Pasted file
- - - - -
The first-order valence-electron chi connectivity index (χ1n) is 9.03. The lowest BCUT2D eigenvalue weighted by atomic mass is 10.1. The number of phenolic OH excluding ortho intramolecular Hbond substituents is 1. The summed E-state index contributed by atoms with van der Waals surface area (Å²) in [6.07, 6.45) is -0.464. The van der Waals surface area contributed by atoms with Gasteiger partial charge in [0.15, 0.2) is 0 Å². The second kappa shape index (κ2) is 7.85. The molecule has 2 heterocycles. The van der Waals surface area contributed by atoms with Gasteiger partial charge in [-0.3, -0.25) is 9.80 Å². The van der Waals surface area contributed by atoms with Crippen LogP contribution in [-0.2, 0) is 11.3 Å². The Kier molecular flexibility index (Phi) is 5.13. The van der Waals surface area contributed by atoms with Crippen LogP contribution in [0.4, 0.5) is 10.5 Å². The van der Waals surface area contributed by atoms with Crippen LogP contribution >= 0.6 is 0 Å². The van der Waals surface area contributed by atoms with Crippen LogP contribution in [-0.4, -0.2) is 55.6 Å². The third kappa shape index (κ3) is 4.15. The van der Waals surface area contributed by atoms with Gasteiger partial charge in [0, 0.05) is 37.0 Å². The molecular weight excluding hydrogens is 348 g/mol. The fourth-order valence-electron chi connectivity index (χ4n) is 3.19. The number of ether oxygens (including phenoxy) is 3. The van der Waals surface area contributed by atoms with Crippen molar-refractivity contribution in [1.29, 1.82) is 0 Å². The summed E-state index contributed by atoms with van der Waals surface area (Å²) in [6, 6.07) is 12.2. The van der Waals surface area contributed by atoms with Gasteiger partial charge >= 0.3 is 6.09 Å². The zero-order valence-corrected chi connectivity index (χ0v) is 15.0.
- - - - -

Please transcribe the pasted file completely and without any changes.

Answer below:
The first-order valence-electron chi connectivity index (χ1n) is 9.03. The lowest BCUT2D eigenvalue weighted by atomic mass is 10.1. The number of phenolic OH excluding ortho intramolecular Hbond substituents is 1. The summed E-state index contributed by atoms with van der Waals surface area (Å²) in [6.07, 6.45) is -0.464. The van der Waals surface area contributed by atoms with Gasteiger partial charge in [0.15, 0.2) is 0 Å². The second kappa shape index (κ2) is 7.85. The molecule has 2 heterocycles. The van der Waals surface area contributed by atoms with Gasteiger partial charge in [-0.3, -0.25) is 9.80 Å². The van der Waals surface area contributed by atoms with Crippen LogP contribution in [-0.2, 0) is 11.3 Å². The Kier molecular flexibility index (Phi) is 5.13. The van der Waals surface area contributed by atoms with Crippen LogP contribution in [0.4, 0.5) is 10.5 Å². The van der Waals surface area contributed by atoms with Crippen LogP contribution >= 0.6 is 0 Å². The van der Waals surface area contributed by atoms with Crippen LogP contribution in [-0.4, -0.2) is 55.6 Å². The third kappa shape index (κ3) is 4.15. The van der Waals surface area contributed by atoms with Gasteiger partial charge in [0, 0.05) is 37.0 Å². The molecular weight excluding hydrogens is 348 g/mol. The fourth-order valence-electron chi connectivity index (χ4n) is 3.19. The number of ether oxygens (including phenoxy) is 3. The van der Waals surface area contributed by atoms with Crippen molar-refractivity contribution in [1.29, 1.82) is 0 Å². The summed E-state index contributed by atoms with van der Waals surface area (Å²) in [6, 6.07) is 12.2. The van der Waals surface area contributed by atoms with Gasteiger partial charge >= 0.3 is 6.09 Å². The zero-order valence-corrected chi connectivity index (χ0v) is 15.0.